HERSTORIES Classroom Project
Changing Girls' Attitudes About Computers
What you can do to help GRRLS get into technology!
Conduct an oral history project in your classroom.
What is that?
An oral history gathers a person's spoken memories of her life. Women have played an important role in shaping this country, and by conducting an oral history, students can see how women's roles have changed over the years and what life was like during an earlier historical period.
Social Studies, for individual or group,
You will need a month or more.
Part I: Off the Computer
1. Have each student select a woman to interview. This woman can be a parent, grandparent, neighbor, teacher, or contact your local senior center.
Decide who to interview.
Learn what makes a good interview.
Contact the person you want to interview.
Decide what questions do you want to ask.
2. Brainstorm interview questions with the whole class or go to and choose sample questions
3. Have students contact the person they would like to interview and schedule a time for the interview.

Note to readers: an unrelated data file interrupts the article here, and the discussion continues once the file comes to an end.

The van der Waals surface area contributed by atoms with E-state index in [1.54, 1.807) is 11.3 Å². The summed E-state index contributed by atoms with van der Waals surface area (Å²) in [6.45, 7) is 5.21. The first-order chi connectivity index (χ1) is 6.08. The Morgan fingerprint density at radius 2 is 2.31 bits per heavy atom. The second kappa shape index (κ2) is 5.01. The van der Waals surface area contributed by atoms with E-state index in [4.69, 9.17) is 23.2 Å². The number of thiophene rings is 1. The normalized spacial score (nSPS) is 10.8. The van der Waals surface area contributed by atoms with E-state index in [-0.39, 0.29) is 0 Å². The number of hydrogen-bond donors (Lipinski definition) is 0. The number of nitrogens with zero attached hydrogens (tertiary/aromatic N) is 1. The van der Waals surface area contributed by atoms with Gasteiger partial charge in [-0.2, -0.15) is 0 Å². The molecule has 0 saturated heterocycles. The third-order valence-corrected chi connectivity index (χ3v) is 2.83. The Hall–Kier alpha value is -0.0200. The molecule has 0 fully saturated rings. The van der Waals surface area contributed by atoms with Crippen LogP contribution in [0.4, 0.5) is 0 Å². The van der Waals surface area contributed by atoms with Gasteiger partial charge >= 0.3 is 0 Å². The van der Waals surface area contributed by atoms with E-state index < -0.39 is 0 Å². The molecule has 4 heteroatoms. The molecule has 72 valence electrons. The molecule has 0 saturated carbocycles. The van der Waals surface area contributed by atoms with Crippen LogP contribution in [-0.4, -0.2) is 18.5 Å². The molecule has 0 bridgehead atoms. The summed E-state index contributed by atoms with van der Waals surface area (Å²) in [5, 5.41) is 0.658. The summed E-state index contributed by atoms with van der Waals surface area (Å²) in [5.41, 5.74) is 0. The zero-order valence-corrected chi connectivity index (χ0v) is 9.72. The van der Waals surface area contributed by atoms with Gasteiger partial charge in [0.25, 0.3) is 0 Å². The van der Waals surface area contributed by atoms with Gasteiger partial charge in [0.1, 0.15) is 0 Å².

4. Conduct the interview, either in person or on the telephone. Students may either write down the responses to the questions or record the interview on tape or digital recorder.
5. After the interview is complete, take a picture of the person being interviewed with the digital camera.
Part II: On the Computer
6. Group students into groups of four.
7. Together, in each group, have students review the collected information and write a short biography (one - two paragraphs or more depending on age) based on the responses.
8. Students will then use these responses to create a group slide show.
9. Each student is required to complete one slide. Each slide should contain the picture of the person selected for the interview and the short biography. Each group will have a four-person slide show.
10. When all of the slides are complete, you can print them out and create an oral "herstory" book that can be copied for all of the interviewees. You could also have an oral "herstory" party where students present their slide show for all the interviewees and the class.
Oral history can take the form of audio, video or multimedia storytelling with sounds and photos. What's important is that you begin recording the stories of people important to you — family members, loved ones, friends and community members who have done something interesting, or even remarkable.
Ask interviewees for old pictures that they have. Students can scan these pictures for use in their presentations.